2017 Summer Housing Report
This Lamacchia Summer Housing Report presents overall home sale statistics as of June 1st through August 31st, 2017 compared to the same period, June 1st through August 31st, 2016. Highlighted in this report are the average sale prices for single-family, condominiums, and multi-family homes in Massachusetts and New Hampshire during the summer months.
This summer’s slight increase in total home sales for Massachusetts and strong increase for New Hampshire are a result of the low inventory at the end of 2016 which continued throughout the first half of this year. The increase in average price for this year was also related to the low level of inventory, as many homes sold for over asking in multiple offer situations, which drove prices up.
Massachusetts Home Sales Up Half a Percent
This year’s low inventory in Massachusetts lasted longer than we’re used to, as mentioned in our blog, Don’t Worry Buyers, Nothing Lasts Forever. Homebuyers experienced a less frustrating summer than winter and early spring this year, thereby allowing for home sales to remain steady. The lack of inventory that we saw in the first six months of this year directly correlates to summer 2017’s lackluster .49% increase in home sales, which is up from 30,887 in 2016 to 31,039 in 2017. Multi-families were the outlier, with sales generating the largest positive change, moving from 2,404 to 2,475 sold, a 2.95% change (single families increased .03% and condos increased .94%). The summer is when we generally see the scales begin to balance between a buyer’s and seller’s market, so the number of home sales remaining steady is not surprising, though generally, we like to see increases year over year.
Massachusetts Prices Increased by 6.3%
Overall home prices increased by 6.3% from June 1st through August 31st with an average of $429,066 for singles, condos, and multifamily homes compared to $403,529 in the same period in 2016. This increase isn’t surprising, as every month this year we’ve seen an increase in average home prices. Again, multi-families were the outlier with the greatest jump in prices, from $416,626 in 2016 to $457,034 in 2017, a 9.7% increase. Single families increased 5.15%, to $472,229 from $449,088 and condos increased 6.15%, from $327,564 to $347,621.
Many homes sold for over asking in multiple offer situations in the first half of the year, which is often the case with a shorter supply of homes listed on the market. The summer’s increase is slightly stronger than what we saw in the 2017 Mid Year for Massachusetts, which is a good indication that lack of inventory was less of an issue during the summer months.
Southern New Hampshire Home Sales Up Over 8%
Overall home sales were up 8.3% from June 1st through August 31st with 4,730 homes sold compared to 4,367 sold in 2016. January and June of this year were the only stronger months- both up almost 9%- with the other months not measuring up. Condos exhibited the greatest change of 15.04% from 1,004 sales in 2016 to 1,155 in 2017 (single families increased 6.04% and multi-families increased 11.5%). The summer’s performance was a positive upswing from the 2017 Mid Year which was only a 2% increase from the prior year.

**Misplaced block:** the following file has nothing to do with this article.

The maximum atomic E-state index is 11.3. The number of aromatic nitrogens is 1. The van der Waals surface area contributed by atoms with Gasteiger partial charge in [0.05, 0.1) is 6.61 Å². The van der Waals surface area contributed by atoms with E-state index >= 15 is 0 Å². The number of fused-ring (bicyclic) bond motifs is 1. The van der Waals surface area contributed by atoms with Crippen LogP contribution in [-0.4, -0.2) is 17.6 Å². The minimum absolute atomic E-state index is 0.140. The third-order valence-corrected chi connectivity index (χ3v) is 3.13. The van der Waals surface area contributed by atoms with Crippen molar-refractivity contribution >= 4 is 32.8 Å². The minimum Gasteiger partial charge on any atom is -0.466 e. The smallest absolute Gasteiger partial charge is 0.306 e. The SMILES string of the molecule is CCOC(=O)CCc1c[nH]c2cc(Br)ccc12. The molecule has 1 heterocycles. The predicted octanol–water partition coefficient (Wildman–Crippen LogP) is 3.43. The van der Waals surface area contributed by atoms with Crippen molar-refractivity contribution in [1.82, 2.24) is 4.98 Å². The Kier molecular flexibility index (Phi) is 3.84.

Southern New Hampshire Prices Rose 2.8%
New Hampshire’s home prices rose 2.79% with an average price of $291,609 compared to an average of $283,698 in 2016. Single families increased the most, from $302,678 to $320,919, a 6% change (condos only increased .5% and multi-families dropped 6.6%). The rise in average price for homes is accounted for by the same situation we saw in Massachusetts. The sale prices were driven up by bidding wars as many buyers competed for the low number of homes available on the market. This number is a less significant change from the Mid Year’s 11.6%, indicating that buyers had more negotiating power with more inventory on the market.
Homes Listed in Massachusetts:
There were 29,620 homes listed for sale in the summer months of 2017, according to MLSPIN, compared to 29,790 last year which represents a decrease of a little over half a percent. It’s not surprising that the number is lower than last year when taking into consideration that the year as a whole has been down over last. The August 2017 Housing Report demonstrated a 2.5% increase, suggesting that we will see the market stay in the buyer’s favor for the next month or so to come, as explained in our recent blog.
Pending Home Sales:
The best indicator of home sales to come is pending home sales. These numbers tell us the number of total contracts accepted but not yet closed. From June 1st through August 31st 2017, there were contracts accepted on 26,844 homes compared to 26,855 in the same period in 2016. This represents a .04% decrease- basically remaining level. This is an improvement from the Mid Year report’s decrease of almost 4%, so we could still see increases in the number of homes sold in September or October.
Predictions for the Rest of the Year:
As mentioned in our recent blog, It’s a Buyer’s Market… For Now, this is the best time of the year to buy a home because inventory is at its peak. Historically speaking, inventory is lower this season than it usually is, but compared to the rest of 2017, we are at a high for the number of homes listed on the market. The market seems active, but we do tend to see a lull in October and we expect that to happen at any time and there’s usually a bit of a race in the market for those buyers hoping to close before the end of the year. Overall, we expect the year to be slightly up over last.